Sign up for GZERO Media's global politics newsletter

{{ subpage.title }}

- YouTube

Should Ukraine be offered NATO membership?

Finnish leaders know how to have a good time, which is probably why Foreign Minister Pekka Haavisto recently sat down with Ian Bremmer to discuss Finland’s NATO accession.Threats from the Kremlin had kept Finland (and Sweden) from joining the alliance for 75 years. But the invasion of Ukraine changed all that. In May, Finland’s long-serving President Sauli Niinistö rang his old friend, Vladimir Putin. “It’s not me, it’s you,” Niinistö intimated to the Russian leader.

Read Now Show less
GZERO

Why Finland’s top diplomat is proud of EU's response to Russia

Finnish leaders know how to have a good time, which is probably why Foreign Minister Pekka Haavisto recently sat down with GZERO’s Ian Bremmer to discuss Finland’s NATO accession, the Ukrainian bid to join, and the consideration of future membership bids.

Read Now Show less
Finland “Investing in Security and Stability” With NATO Push | Global Stage | GZERO Media

Finland “investing in security and stability” with NATO push

Kai Sauer, Finland’s Undersecretary of State for Foreign Security Policy, told GZERO Media that as Finland awaits NATO membership his nation is already contributing to the alliance.

“We are a security provider. We are investing in stability and security in our region,” Sauer said. “We are bringing a lot of capabilities to the alliance. So, it's in everybody's interest, also in Turkey's interest, that Finland and Sweden will become members.”

Sauer spoke to GZERO Media on the sidelines of the 77th UN General Assembly, where conversations about the war in Ukraine and the global crises it has sparked were front and center.

Read Now Show less
Ousted Pakistani Prime Minister Imran Khan travels on a vehicle to lead a protest march in Islamabad, Pakistan.
REUTERS/Akhtar Soomro

What We're Watching: Khan charged, Petro the peacemaker, Finland's partying PM, Russia-Ukraine latest

Former Pakistani PM charged under terror act

A Pakistani judge charged Monday former ousted PM Imran Khan with violating the anti-terror act for threatening judicial officers in a speech. Khan has been granted bail, but he could face several years in prison if he's convicted of the terror charge. Since he was removed in a no-confidence vote in April, the former PM has been touring the country, leading huge rallies trying to pressure the government into calling a snap election. Khan is plotting his comeback boosted by his resurgent popularity, which helped his party win a recent election in Punjab, the country's most populous province. The turmoil comes at the worst possible time for Pakistan, embroiled in a severe economic crisis: poor Pakistanis are suffering the most from double-digit inflation, and the country is on the brink of default on its sovereign debt. Khan's supporters have warned they'll march on Islamabad if he's arrested, so keep an eye out for Thursday, when the former PM is scheduled to appear before the judge. Meanwhile, he's been banned from speaking in public and his speeches removed from YouTube.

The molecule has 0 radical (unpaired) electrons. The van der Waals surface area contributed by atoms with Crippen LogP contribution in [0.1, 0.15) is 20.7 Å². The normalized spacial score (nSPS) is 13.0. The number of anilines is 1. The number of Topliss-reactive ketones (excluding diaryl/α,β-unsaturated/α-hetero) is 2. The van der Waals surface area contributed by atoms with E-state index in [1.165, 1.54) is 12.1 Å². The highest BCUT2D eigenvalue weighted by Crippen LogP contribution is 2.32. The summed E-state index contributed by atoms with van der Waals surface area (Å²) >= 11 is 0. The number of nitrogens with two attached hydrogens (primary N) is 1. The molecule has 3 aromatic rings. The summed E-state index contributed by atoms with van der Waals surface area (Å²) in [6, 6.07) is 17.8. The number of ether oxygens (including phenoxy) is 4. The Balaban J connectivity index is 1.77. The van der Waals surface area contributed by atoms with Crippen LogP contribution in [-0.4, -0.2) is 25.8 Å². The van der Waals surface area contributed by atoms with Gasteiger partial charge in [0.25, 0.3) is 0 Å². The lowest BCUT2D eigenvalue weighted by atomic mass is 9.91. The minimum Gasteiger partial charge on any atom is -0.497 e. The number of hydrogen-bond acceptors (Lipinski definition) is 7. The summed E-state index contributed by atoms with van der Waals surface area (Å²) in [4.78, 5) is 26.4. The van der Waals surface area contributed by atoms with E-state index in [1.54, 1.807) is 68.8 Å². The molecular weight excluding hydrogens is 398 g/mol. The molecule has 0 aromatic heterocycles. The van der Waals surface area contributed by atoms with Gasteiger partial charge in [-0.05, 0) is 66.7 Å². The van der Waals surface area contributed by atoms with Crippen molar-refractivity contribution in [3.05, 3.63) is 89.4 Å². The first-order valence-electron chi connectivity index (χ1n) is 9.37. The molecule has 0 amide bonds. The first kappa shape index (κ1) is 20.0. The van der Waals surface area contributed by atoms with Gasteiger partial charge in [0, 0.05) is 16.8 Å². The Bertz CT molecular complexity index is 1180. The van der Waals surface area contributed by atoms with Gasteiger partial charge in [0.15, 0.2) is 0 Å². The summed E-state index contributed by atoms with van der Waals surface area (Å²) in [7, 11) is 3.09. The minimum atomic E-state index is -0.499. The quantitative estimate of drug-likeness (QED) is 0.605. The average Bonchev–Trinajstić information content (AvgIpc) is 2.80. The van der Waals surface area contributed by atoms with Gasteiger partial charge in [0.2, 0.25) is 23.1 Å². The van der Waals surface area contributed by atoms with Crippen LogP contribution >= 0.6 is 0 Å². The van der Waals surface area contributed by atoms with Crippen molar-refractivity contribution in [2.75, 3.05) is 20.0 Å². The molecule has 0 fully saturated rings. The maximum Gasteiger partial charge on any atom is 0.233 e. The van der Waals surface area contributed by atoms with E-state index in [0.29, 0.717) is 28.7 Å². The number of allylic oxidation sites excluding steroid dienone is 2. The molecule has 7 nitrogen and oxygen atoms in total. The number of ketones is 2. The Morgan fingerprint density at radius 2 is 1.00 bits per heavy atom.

Read Now Show less

Putin looks on during his meeting with the Lebanese president at the Kremlin in Moscow.

REUTERS/Maxim Shemetov

Is NATO expansion bad for Russia?

For the first time in nearly two decades, NATO just got a lot closer to Russia’s borders. At a summit in Madrid on Wednesday, alliance leaders formally invited Sweden and Finland to join, ending more than half a century of neutrality by both countries.

At the same time, the alliance adopted a new strategic plan in which Russia has gone from being the West’s “strategic partner” to its “most significant threat.” And to underscore the point, NATO is putting more than 300,000 troops on high alert against Russian aggression.

Looks pretty bad for Vladimir Putin, wouldn’t you say? Well, let’s consider a few perspectives.

Yes, of course it’s very bad. NATO’s border with Russia has just doubled to more than 1,600 miles, and those two new members are no strategic slouches. Sweden and Finland are both highly advanced militaries with decades of experience keeping a close eye on Russia, especially the Finns.

Read Now Show less
Paige Fusco

What is Turkey thinking?

It’s been over a month since Finland and Sweden applied to join NATO. But despite expectations of a speedy process, the joint bid has been met by an unexpected and troublesome obstacle: Turkey.

Read Now Show less
Ari Winkleman

NATO debates Russia and Trump

NATO defense ministers will wrap up important meetings in Brussels later today ahead of a crucial summit of the alliance’s heads of state in Madrid at the end of June. This is a crucial moment in the history of the world’s largest-ever and most successful security alliance. Russia’s war on Ukraine has given the organization a sense of unity and purpose it hasn’t had since the Cold War. NATO leaders will now try to use this boost to prepare for the complex challenges ahead.

Read Now Show less
NATO’s Tough Choices Ahead | GZERO World

NATO’s tough choices ahead

Is NATO stronger today than it was before Russia invaded Ukraine?

Certainly, former US State Department official Anne-Marie Slaughter tells Ian Bremmer on GZERO World, but now the tougher issue is how the alliance can say yes to Finland and Sweden but no to Ukraine, despite spending billions of dollars to help the Ukrainians fight the Russians.

"If you say yes to Ukraine, well, surely you have to say yes to Moldova and to Belarus and to Georgia, and then where are you?"

Read Now Show less

Subscribe to GZERO Media's newsletter, Signal

Latest